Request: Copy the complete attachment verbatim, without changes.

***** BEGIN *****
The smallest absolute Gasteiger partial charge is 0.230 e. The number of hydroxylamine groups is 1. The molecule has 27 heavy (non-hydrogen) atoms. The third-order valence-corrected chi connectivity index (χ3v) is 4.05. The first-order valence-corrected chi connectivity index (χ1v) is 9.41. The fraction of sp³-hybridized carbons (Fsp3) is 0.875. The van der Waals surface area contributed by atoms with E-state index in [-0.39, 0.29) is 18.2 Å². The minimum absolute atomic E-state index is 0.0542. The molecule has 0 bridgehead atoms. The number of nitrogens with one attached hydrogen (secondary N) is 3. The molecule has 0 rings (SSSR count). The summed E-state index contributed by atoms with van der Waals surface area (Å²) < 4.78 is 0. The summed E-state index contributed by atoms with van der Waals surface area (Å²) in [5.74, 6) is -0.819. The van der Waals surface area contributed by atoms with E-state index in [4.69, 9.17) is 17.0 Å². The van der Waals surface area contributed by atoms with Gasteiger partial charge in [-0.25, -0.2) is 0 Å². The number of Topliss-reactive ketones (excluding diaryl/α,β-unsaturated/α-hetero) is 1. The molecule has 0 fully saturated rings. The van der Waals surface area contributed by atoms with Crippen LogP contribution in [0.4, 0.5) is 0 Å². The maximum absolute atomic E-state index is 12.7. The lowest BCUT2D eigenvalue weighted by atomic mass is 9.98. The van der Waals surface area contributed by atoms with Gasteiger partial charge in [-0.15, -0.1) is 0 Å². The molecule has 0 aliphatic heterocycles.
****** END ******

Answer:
The smallest absolute Gasteiger partial charge is 0.230 e. The number of hydroxylamine groups is 1. The molecule has 27 heavy (non-hydrogen) atoms. The third-order valence-corrected chi connectivity index (χ3v) is 4.05. The first-order valence-corrected chi connectivity index (χ1v) is 9.41. The fraction of sp³-hybridized carbons (Fsp3) is 0.875. The van der Waals surface area contributed by atoms with E-state index in [-0.39, 0.29) is 18.2 Å². The minimum absolute atomic E-state index is 0.0542. The molecule has 0 bridgehead atoms. The number of nitrogens with one attached hydrogen (secondary N) is 3. The molecule has 0 rings (SSSR count). The summed E-state index contributed by atoms with van der Waals surface area (Å²) < 4.78 is 0. The summed E-state index contributed by atoms with van der Waals surface area (Å²) in [5.74, 6) is -0.819. The van der Waals surface area contributed by atoms with E-state index in [4.69, 9.17) is 17.0 Å². The van der Waals surface area contributed by atoms with Gasteiger partial charge in [-0.25, -0.2) is 0 Å². The number of Topliss-reactive ketones (excluding diaryl/α,β-unsaturated/α-hetero) is 1. The molecule has 0 fully saturated rings. The van der Waals surface area contributed by atoms with Crippen LogP contribution in [0.4, 0.5) is 0 Å². The maximum absolute atomic E-state index is 12.7. The lowest BCUT2D eigenvalue weighted by atomic mass is 9.98. The van der Waals surface area contributed by atoms with Gasteiger partial charge in [-0.15, -0.1) is 0 Å². The molecule has 0 aliphatic heterocycles.